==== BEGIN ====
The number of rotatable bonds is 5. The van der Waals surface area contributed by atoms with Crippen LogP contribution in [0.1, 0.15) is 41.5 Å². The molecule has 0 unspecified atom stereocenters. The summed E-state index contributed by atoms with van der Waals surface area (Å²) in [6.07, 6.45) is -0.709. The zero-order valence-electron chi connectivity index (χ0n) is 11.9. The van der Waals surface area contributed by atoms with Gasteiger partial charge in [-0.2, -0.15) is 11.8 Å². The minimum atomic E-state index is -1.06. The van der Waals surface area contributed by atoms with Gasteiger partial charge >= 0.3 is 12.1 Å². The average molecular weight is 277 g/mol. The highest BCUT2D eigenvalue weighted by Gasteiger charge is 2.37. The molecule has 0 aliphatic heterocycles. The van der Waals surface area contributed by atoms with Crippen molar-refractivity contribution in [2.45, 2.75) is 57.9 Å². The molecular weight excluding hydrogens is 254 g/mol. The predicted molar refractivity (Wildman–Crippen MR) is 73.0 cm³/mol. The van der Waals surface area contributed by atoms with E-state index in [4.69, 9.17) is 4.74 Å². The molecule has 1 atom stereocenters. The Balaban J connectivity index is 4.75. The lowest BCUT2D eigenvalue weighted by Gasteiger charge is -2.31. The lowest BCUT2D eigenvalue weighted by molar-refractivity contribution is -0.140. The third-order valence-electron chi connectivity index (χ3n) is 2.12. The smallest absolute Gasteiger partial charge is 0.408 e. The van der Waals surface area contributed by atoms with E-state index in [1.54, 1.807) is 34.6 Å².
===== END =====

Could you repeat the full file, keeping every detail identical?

The number of rotatable bonds is 5. The van der Waals surface area contributed by atoms with Crippen LogP contribution in [0.1, 0.15) is 41.5 Å². The molecule has 0 unspecified atom stereocenters. The summed E-state index contributed by atoms with van der Waals surface area (Å²) in [6.07, 6.45) is -0.709. The zero-order valence-electron chi connectivity index (χ0n) is 11.9. The van der Waals surface area contributed by atoms with Gasteiger partial charge in [-0.2, -0.15) is 11.8 Å². The minimum atomic E-state index is -1.06. The van der Waals surface area contributed by atoms with Gasteiger partial charge >= 0.3 is 12.1 Å². The average molecular weight is 277 g/mol. The highest BCUT2D eigenvalue weighted by Gasteiger charge is 2.37. The molecule has 0 aliphatic heterocycles. The van der Waals surface area contributed by atoms with Crippen molar-refractivity contribution in [2.45, 2.75) is 57.9 Å². The molecular weight excluding hydrogens is 254 g/mol. The predicted molar refractivity (Wildman–Crippen MR) is 73.0 cm³/mol. The van der Waals surface area contributed by atoms with E-state index in [4.69, 9.17) is 4.74 Å². The molecule has 1 atom stereocenters. The Balaban J connectivity index is 4.75. The lowest BCUT2D eigenvalue weighted by Gasteiger charge is -2.31. The lowest BCUT2D eigenvalue weighted by molar-refractivity contribution is -0.140. The third-order valence-electron chi connectivity index (χ3n) is 2.12. The smallest absolute Gasteiger partial charge is 0.408 e. The van der Waals surface area contributed by atoms with E-state index in [1.54, 1.807) is 34.6 Å².